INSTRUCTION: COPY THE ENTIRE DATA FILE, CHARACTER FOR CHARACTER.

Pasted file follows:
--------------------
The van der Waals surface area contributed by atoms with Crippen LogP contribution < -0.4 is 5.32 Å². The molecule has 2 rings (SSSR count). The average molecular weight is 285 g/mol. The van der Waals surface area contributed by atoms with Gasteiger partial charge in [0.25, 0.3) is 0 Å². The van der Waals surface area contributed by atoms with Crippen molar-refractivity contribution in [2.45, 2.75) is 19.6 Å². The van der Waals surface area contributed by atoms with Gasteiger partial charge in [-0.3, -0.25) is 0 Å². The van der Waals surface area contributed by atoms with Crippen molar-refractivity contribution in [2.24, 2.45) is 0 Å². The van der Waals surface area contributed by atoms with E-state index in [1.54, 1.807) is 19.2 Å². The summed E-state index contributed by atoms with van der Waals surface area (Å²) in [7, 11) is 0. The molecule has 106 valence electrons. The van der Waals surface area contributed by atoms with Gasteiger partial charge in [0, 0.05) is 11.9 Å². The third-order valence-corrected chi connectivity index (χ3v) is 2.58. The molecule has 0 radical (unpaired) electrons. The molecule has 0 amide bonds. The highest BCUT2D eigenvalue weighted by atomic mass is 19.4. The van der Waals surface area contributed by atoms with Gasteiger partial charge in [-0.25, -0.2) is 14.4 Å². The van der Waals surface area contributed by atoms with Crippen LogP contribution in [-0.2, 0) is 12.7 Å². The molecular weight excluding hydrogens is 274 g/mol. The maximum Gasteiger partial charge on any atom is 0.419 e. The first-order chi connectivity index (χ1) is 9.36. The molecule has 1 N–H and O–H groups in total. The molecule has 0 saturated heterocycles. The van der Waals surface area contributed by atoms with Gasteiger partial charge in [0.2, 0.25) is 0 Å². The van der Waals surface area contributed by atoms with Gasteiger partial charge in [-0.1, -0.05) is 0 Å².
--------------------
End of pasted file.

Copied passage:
The van der Waals surface area contributed by atoms with Crippen LogP contribution < -0.4 is 5.32 Å². The molecule has 2 rings (SSSR count). The average molecular weight is 285 g/mol. The van der Waals surface area contributed by atoms with Gasteiger partial charge in [0.25, 0.3) is 0 Å². The van der Waals surface area contributed by atoms with Crippen molar-refractivity contribution in [2.45, 2.75) is 19.6 Å². The van der Waals surface area contributed by atoms with Gasteiger partial charge in [-0.3, -0.25) is 0 Å². The van der Waals surface area contributed by atoms with Crippen molar-refractivity contribution in [2.24, 2.45) is 0 Å². The van der Waals surface area contributed by atoms with E-state index in [1.54, 1.807) is 19.2 Å². The summed E-state index contributed by atoms with van der Waals surface area (Å²) in [7, 11) is 0. The molecule has 106 valence electrons. The van der Waals surface area contributed by atoms with Gasteiger partial charge in [0, 0.05) is 11.9 Å². The third-order valence-corrected chi connectivity index (χ3v) is 2.58. The molecule has 0 radical (unpaired) electrons. The molecule has 0 amide bonds. The highest BCUT2D eigenvalue weighted by atomic mass is 19.4. The van der Waals surface area contributed by atoms with Gasteiger partial charge in [-0.25, -0.2) is 14.4 Å². The van der Waals surface area contributed by atoms with Crippen LogP contribution in [-0.2, 0) is 12.7 Å². The molecular weight excluding hydrogens is 274 g/mol. The maximum Gasteiger partial charge on any atom is 0.419 e. The first-order chi connectivity index (χ1) is 9.36. The molecule has 1 N–H and O–H groups in total. The molecule has 0 saturated heterocycles. The van der Waals surface area contributed by atoms with Gasteiger partial charge in [0.2, 0.25) is 0 Å². The van der Waals surface area contributed by atoms with Gasteiger partial charge in [-0.1, -0.05) is 0 Å².